Q I have a young toddler at home and my wife is a breast cancer survivor. For several years, our next-door neighbor’s chain-smoking home health nurse has filled up the hallway outside our apartment with smoke. The smell is so strong that it has activated the fire alarm behind our door. Our building’s rules clearly state that “unreasonable odors” are not permitted in the hallways, but our board president won’t enforce this house rule since this shareholder votes for him.
I have requested in writing on to see the board’s monthly minutes. The president refuses to let me see them, despite the fact that the rest of the board had no problem with it. Am I not entitled to see them during reasonable business hours? At a Meet the Candidatesmeeting in December, the president again refused out loud to allow me to view the minutes.
I have shareholder rights on paper, but when I try to exercise them, neither the managing agent nor the building’s lawyers will respond.
— Stonewalled on the Upper West Side
“However, you may have private recourse against your neighbor in the form of a suit for ‘nuisance’ in which you would seek injunctive relief requiring him to install appropriate venting or otherwise restrict their aide’s smoking.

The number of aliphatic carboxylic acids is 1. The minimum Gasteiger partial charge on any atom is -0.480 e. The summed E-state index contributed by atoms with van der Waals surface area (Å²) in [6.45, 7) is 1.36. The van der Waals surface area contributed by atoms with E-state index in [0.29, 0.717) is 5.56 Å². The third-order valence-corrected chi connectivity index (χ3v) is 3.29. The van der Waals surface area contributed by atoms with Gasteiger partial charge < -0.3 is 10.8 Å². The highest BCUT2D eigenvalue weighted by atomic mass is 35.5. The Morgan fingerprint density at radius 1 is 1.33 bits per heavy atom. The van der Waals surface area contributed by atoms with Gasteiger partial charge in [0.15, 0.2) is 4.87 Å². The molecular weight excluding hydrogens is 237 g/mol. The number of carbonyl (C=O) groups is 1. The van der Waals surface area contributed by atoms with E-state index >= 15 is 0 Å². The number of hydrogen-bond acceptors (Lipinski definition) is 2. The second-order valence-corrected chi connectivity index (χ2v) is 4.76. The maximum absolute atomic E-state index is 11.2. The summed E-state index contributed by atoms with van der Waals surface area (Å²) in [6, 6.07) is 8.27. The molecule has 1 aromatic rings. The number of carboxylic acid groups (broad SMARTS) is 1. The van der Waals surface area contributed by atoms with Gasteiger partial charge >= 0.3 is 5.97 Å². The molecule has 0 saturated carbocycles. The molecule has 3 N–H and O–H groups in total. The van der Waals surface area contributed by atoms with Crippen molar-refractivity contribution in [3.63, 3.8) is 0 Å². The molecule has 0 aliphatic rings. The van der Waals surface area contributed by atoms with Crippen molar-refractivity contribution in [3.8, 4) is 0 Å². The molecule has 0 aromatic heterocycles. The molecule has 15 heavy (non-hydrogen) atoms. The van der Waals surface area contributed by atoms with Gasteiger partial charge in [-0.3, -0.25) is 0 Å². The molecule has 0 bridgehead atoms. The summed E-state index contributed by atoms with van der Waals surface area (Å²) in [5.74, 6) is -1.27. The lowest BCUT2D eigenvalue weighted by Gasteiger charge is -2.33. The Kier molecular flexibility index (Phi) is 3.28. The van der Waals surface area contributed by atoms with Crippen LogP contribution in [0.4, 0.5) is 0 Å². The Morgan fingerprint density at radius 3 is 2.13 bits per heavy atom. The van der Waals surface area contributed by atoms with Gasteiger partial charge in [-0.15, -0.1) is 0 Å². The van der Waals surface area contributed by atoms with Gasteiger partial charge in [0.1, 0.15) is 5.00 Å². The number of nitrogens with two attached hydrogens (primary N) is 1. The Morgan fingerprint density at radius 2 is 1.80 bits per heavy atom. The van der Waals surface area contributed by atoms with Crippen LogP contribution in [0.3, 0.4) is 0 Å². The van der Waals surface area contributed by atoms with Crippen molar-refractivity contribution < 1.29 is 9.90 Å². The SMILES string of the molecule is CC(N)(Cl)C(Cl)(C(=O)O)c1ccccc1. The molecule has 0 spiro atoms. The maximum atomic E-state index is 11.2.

“Moreover, a recent court decision has held that co-op boards’ may be held liable for damages (including abatement of maintenance) for breach of the Warranty of Habitability by virtue of their failure to act to curtail ‘second-hand smoke’ emanating from residents’ apartments. It should be noted that this decision has been issued by a lower court judge and is highly controversial. Accordingly, the decision is untested on appeal, and may not even be embraced by other lower court judges. Nevertheless, the decision is valid legal precedent at this time and may provide the basis for recourse against your cooperative.
“Business Corporation Law Section 624 only requires boards to provide minutes of shareholder meetings; there is no statutory requirement that minutes of board meetings be furnished to shareholders or other third parties, and such disclosure is not typically required under co-op bylaws or proprietary leases. However, courts have occasionally held that boards are required to provide shareholders with access to corporate records so they can assess the quality of the board’s stewardship of corporate affairs, and an argument can be made that you are entitled to inspect the board minutes under that theory.
“Of course, you always have the option of waiving a proxy battle to replace the board with a more responsive slate of directors at the next annual meeting.”